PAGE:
Besides the fact that this argument does not have much initial plausibility (and requires belief in the superstition that black cats bring bad luck), it fails for several other reasons:

It ignores the possibility of coincidence.

It does not consider the fact that a black cat is totally irrelevant to the occurrences.

It does not consider other possible common causes (maybe the accident and the breakup were both due the speaker’s inability to pay attention—to the road and to her boyfriend).

It does not consider that the two events could have resulted from very different causes (the accident could have been because the speaker was distracted; the breakup could have been caused by an infi-delity, a change of heart, and so on).


This fallacy confuses cause and effect (the “chicken and the egg” problem), arguing that the effect was really the cause or vice versa. For example,


This example could definitely be a case of reversed causation. Maybe Lucy aced her last two exams because she was feeling more confident. You would have to study the situation further to determine which was cause and which was effect. If you suspect reverse causation, consider carefully whether a reversal of cause and effect could have occurred. Is it possible for the alleged cause to actually be an effect, or the effect to really be the cause?

Now take a look at the following question. Use your knowledge of causal argument fallacies to answer it correctly:

Did you ever notice that successful business people drive expensive cars? If I get myself an expensive car, I will become more successful.

The most serious flaw in this argument is

a. it assumes all successful business people drive expensive cars.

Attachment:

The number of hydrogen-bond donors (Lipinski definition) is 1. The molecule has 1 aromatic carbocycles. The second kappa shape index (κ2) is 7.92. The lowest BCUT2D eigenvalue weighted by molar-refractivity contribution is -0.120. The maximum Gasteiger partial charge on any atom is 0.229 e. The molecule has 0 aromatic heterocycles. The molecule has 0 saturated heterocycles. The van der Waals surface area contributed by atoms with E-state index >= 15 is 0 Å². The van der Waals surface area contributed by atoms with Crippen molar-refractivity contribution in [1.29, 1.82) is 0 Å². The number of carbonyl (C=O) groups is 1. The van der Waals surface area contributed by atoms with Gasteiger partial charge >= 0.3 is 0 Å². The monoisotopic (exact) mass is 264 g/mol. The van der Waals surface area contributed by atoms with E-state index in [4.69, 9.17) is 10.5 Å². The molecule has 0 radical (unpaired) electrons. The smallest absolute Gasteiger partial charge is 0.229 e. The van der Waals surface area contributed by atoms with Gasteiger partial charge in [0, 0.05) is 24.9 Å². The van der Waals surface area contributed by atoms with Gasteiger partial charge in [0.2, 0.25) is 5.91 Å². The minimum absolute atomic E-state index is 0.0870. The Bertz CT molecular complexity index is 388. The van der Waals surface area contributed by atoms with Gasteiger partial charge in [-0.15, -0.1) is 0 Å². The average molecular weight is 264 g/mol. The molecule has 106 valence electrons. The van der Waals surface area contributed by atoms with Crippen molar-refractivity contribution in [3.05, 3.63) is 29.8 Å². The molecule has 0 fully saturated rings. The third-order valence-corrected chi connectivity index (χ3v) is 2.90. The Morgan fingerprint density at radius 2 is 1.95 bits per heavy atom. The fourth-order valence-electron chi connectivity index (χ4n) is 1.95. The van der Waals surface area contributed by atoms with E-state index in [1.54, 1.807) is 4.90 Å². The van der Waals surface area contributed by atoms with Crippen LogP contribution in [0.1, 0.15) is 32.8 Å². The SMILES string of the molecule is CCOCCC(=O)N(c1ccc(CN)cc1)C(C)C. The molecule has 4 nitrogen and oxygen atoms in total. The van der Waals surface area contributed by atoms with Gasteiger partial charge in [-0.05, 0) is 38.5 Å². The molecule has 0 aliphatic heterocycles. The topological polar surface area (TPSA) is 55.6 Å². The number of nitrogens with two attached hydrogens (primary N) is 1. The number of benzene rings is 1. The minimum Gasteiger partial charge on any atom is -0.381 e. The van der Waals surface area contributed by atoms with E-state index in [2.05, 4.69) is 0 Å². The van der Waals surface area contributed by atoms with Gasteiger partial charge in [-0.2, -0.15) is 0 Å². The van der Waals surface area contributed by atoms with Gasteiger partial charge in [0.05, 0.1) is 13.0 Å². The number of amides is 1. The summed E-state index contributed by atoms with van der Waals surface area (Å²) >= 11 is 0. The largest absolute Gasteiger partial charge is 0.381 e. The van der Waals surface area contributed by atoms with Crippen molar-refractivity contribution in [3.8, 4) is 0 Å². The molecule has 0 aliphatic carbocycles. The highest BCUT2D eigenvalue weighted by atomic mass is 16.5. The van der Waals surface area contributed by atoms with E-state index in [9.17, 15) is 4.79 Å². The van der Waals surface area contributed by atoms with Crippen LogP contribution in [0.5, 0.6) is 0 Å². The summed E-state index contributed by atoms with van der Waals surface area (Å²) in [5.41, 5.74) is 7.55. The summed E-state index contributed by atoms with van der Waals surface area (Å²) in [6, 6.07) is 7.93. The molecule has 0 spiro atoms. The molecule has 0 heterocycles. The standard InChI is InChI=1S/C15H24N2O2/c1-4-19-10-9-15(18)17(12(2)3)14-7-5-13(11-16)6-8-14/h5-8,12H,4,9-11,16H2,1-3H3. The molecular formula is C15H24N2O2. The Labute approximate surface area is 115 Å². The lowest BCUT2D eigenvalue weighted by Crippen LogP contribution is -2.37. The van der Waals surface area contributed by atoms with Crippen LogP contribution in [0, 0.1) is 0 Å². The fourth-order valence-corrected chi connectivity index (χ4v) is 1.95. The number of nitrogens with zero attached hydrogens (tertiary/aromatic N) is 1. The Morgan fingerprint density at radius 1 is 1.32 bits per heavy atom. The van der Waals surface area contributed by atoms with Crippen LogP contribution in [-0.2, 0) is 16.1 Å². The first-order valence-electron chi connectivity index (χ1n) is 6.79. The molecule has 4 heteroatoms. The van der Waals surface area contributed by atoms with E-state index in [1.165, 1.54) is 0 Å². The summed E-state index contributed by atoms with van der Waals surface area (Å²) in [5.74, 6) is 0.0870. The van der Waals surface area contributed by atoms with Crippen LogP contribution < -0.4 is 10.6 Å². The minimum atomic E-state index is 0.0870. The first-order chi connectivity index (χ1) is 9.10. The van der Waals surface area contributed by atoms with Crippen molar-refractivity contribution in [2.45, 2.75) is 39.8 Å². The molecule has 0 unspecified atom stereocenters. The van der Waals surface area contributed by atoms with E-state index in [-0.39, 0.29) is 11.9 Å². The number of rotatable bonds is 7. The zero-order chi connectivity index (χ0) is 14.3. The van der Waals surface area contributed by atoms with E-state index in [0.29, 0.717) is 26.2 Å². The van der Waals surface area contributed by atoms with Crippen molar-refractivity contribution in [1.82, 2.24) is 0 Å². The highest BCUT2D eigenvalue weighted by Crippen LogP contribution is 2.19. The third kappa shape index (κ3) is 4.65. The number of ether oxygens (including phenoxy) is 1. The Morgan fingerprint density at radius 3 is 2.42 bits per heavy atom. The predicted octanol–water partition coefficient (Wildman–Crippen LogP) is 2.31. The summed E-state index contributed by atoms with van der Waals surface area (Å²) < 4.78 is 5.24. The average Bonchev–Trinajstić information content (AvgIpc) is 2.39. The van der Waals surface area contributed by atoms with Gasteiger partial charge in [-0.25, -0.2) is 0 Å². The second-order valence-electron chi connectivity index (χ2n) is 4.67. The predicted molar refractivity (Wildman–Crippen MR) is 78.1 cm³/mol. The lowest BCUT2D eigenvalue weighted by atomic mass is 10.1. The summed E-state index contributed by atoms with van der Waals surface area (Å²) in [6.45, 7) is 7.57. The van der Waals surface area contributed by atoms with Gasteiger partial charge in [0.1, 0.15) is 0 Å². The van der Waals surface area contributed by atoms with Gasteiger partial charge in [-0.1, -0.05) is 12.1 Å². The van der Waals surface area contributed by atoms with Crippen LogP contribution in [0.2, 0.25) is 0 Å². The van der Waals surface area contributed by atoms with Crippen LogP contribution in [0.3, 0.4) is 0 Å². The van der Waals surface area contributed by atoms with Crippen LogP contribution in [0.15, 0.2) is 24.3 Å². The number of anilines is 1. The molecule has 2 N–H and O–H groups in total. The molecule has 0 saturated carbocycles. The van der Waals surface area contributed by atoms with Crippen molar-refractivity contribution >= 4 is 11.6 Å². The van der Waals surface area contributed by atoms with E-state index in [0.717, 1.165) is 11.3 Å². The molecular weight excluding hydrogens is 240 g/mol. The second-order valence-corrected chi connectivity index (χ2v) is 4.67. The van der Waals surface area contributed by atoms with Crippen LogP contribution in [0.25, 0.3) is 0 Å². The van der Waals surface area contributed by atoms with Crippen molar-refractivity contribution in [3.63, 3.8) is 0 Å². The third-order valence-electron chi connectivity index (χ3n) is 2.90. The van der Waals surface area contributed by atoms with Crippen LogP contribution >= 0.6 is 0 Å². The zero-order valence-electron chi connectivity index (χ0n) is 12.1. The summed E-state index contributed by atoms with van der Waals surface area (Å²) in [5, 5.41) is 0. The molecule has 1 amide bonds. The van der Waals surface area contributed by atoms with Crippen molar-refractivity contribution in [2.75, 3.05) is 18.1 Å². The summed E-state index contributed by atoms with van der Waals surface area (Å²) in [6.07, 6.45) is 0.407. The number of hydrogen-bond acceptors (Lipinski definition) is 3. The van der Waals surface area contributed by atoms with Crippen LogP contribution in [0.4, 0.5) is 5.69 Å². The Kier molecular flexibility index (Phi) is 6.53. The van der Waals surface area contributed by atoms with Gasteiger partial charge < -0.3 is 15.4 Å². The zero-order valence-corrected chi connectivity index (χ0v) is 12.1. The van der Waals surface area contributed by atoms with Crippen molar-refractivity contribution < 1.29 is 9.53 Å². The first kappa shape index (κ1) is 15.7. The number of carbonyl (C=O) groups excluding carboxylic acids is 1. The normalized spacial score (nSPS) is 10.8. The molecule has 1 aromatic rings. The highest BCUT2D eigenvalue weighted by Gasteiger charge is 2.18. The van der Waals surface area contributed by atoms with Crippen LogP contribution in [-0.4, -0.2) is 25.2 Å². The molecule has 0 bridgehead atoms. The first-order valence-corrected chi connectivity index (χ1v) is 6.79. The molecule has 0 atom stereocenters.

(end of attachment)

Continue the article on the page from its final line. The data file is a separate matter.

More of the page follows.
b. it reverses cause and effect.

c. it is not a testable explanation.

d. it ignores the possibility of coincidence.

e. it ignores a possible common cause.

The correct answer is b: The argument reverses cause and effect. Successful business people can afford expen-sive cars because they are successful; the success comes first, then the car. The speaker may be looking at some serious debt if he believes otherwise.

Sentence correction questions are designed to measure your knowledge of both grammar and effective style.

Chances are you already know most of these rules and guidelines even if you don’t know how to articulate them. You can often tell when something sounds wrong, even if you don’t know exactly why it is wrong. That is good news because on the GMAT® exam you do not have to identify the grammar rule that has been bro-ken or what makes the writing ineffective. Rather, you will simply have to identify which sentence is free of errors and written most effectively.

That said, you can still benefit a great deal from a review of the basic rules of grammar and guidelines for effective style, especially if you feel that grammar is not your strong suit. You may find some sections here more basic than you need, but give yourself the opportunity to review everything in this section. You may find that you have forgotten some rules and guidelines, and a review of the rules and terminology can give you more confidence on the exam.




24 Rules for Grammar and Style

Throughout this chapter, you will learn about and review each of these rules in depth. After you have completed the chapter, use the following list as a checklist as you review for the GMAT exam:

1. Follow the basic subject-predicate word order for sentences: subject, verb, indirect object, and direct

In document LearningExpress s EXAM SUCCESS GMAT. In Only 4 Steps! (Page 117-122)